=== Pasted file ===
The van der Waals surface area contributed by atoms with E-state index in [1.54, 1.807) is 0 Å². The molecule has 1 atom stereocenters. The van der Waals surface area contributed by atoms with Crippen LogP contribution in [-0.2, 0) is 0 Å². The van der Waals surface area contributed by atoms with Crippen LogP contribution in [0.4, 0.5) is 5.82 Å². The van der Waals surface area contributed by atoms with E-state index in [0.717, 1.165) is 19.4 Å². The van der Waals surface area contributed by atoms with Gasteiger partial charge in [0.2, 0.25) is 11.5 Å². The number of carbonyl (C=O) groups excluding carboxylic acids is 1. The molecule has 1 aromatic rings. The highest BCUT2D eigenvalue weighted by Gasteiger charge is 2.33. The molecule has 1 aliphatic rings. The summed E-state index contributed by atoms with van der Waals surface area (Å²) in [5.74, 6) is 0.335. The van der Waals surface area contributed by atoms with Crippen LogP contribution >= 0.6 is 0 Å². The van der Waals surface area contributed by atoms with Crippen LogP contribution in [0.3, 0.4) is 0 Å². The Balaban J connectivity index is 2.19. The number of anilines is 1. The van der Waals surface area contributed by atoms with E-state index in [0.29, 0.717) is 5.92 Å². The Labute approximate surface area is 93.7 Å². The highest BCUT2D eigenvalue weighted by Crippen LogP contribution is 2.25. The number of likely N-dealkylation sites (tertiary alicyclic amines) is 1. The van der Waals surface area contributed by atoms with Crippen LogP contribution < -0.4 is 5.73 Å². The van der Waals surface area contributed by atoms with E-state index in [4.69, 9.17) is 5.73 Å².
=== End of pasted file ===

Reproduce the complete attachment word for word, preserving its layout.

The van der Waals surface area contributed by atoms with E-state index in [1.54, 1.807) is 0 Å². The molecule has 1 atom stereocenters. The van der Waals surface area contributed by atoms with Crippen LogP contribution in [-0.2, 0) is 0 Å². The van der Waals surface area contributed by atoms with Crippen LogP contribution in [0.4, 0.5) is 5.82 Å². The van der Waals surface area contributed by atoms with E-state index in [0.717, 1.165) is 19.4 Å². The van der Waals surface area contributed by atoms with Gasteiger partial charge in [0.2, 0.25) is 11.5 Å². The number of carbonyl (C=O) groups excluding carboxylic acids is 1. The molecule has 1 aromatic rings. The highest BCUT2D eigenvalue weighted by Gasteiger charge is 2.33. The molecule has 1 aliphatic rings. The summed E-state index contributed by atoms with van der Waals surface area (Å²) in [5.74, 6) is 0.335. The van der Waals surface area contributed by atoms with Crippen LogP contribution >= 0.6 is 0 Å². The van der Waals surface area contributed by atoms with Crippen LogP contribution in [0.3, 0.4) is 0 Å². The Balaban J connectivity index is 2.19. The number of anilines is 1. The van der Waals surface area contributed by atoms with E-state index in [0.29, 0.717) is 5.92 Å². The Labute approximate surface area is 93.7 Å². The highest BCUT2D eigenvalue weighted by Crippen LogP contribution is 2.25. The number of likely N-dealkylation sites (tertiary alicyclic amines) is 1. The van der Waals surface area contributed by atoms with Crippen LogP contribution < -0.4 is 5.73 Å². The van der Waals surface area contributed by atoms with E-state index in [4.69, 9.17) is 5.73 Å².